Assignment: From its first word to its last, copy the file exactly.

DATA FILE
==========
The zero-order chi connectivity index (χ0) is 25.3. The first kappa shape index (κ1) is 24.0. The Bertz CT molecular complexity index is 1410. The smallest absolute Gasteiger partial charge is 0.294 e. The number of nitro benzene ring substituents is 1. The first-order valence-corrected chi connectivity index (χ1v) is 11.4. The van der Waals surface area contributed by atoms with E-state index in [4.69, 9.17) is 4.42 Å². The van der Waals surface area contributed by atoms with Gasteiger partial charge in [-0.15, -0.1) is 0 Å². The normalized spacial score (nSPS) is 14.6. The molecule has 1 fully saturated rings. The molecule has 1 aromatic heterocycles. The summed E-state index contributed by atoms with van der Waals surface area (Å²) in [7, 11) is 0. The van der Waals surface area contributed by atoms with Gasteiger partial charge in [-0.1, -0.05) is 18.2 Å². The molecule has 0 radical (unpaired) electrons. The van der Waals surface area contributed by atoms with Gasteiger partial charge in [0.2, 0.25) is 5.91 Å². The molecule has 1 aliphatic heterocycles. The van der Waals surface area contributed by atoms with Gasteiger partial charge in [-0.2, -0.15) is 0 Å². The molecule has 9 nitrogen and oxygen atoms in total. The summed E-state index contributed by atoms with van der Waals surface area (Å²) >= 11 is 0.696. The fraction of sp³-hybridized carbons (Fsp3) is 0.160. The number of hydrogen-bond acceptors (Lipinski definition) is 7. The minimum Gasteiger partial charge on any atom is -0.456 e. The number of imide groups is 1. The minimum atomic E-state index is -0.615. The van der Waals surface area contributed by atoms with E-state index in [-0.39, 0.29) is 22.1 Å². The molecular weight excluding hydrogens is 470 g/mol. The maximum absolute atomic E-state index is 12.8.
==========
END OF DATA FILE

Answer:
The zero-order chi connectivity index (χ0) is 25.3. The first kappa shape index (κ1) is 24.0. The Bertz CT molecular complexity index is 1410. The smallest absolute Gasteiger partial charge is 0.294 e. The number of nitro benzene ring substituents is 1. The first-order valence-corrected chi connectivity index (χ1v) is 11.4. The van der Waals surface area contributed by atoms with E-state index in [4.69, 9.17) is 4.42 Å². The van der Waals surface area contributed by atoms with Gasteiger partial charge in [-0.15, -0.1) is 0 Å². The normalized spacial score (nSPS) is 14.6. The molecule has 1 fully saturated rings. The molecule has 1 aromatic heterocycles. The summed E-state index contributed by atoms with van der Waals surface area (Å²) in [7, 11) is 0. The van der Waals surface area contributed by atoms with Gasteiger partial charge in [-0.1, -0.05) is 18.2 Å². The molecule has 0 radical (unpaired) electrons. The van der Waals surface area contributed by atoms with Gasteiger partial charge in [0.2, 0.25) is 5.91 Å². The molecule has 1 aliphatic heterocycles. The van der Waals surface area contributed by atoms with Gasteiger partial charge in [-0.2, -0.15) is 0 Å². The molecule has 9 nitrogen and oxygen atoms in total. The summed E-state index contributed by atoms with van der Waals surface area (Å²) >= 11 is 0.696. The fraction of sp³-hybridized carbons (Fsp3) is 0.160. The number of hydrogen-bond acceptors (Lipinski definition) is 7. The minimum Gasteiger partial charge on any atom is -0.456 e. The number of imide groups is 1. The minimum atomic E-state index is -0.615. The van der Waals surface area contributed by atoms with E-state index in [-0.39, 0.29) is 22.1 Å². The molecular weight excluding hydrogens is 470 g/mol. The maximum absolute atomic E-state index is 12.8.